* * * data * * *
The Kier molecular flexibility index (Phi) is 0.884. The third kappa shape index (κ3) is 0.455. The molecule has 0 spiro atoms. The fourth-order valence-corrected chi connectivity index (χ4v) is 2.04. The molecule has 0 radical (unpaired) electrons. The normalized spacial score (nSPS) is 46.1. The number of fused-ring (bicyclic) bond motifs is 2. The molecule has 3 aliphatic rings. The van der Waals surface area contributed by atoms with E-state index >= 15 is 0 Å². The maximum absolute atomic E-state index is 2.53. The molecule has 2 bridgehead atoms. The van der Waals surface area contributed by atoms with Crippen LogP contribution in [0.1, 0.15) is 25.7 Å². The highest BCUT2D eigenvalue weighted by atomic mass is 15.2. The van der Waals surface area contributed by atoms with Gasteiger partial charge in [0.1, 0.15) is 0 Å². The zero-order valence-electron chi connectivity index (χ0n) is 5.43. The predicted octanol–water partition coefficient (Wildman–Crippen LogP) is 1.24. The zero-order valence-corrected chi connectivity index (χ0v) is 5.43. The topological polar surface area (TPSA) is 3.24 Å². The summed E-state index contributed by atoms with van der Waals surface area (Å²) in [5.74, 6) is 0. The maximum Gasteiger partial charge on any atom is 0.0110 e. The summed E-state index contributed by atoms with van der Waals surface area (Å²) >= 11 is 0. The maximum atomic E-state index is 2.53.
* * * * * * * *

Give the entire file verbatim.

The Kier molecular flexibility index (Phi) is 0.884. The third kappa shape index (κ3) is 0.455. The molecule has 0 spiro atoms. The fourth-order valence-corrected chi connectivity index (χ4v) is 2.04. The molecule has 0 radical (unpaired) electrons. The normalized spacial score (nSPS) is 46.1. The number of fused-ring (bicyclic) bond motifs is 2. The molecule has 3 aliphatic rings. The van der Waals surface area contributed by atoms with E-state index >= 15 is 0 Å². The maximum absolute atomic E-state index is 2.53. The molecule has 2 bridgehead atoms. The van der Waals surface area contributed by atoms with Crippen LogP contribution in [0.1, 0.15) is 25.7 Å². The highest BCUT2D eigenvalue weighted by atomic mass is 15.2. The van der Waals surface area contributed by atoms with Gasteiger partial charge in [0.1, 0.15) is 0 Å². The zero-order valence-electron chi connectivity index (χ0n) is 5.43. The predicted octanol–water partition coefficient (Wildman–Crippen LogP) is 1.24. The zero-order valence-corrected chi connectivity index (χ0v) is 5.43. The topological polar surface area (TPSA) is 3.24 Å². The summed E-state index contributed by atoms with van der Waals surface area (Å²) in [5.74, 6) is 0. The maximum Gasteiger partial charge on any atom is 0.0110 e. The summed E-state index contributed by atoms with van der Waals surface area (Å²) >= 11 is 0. The maximum atomic E-state index is 2.53.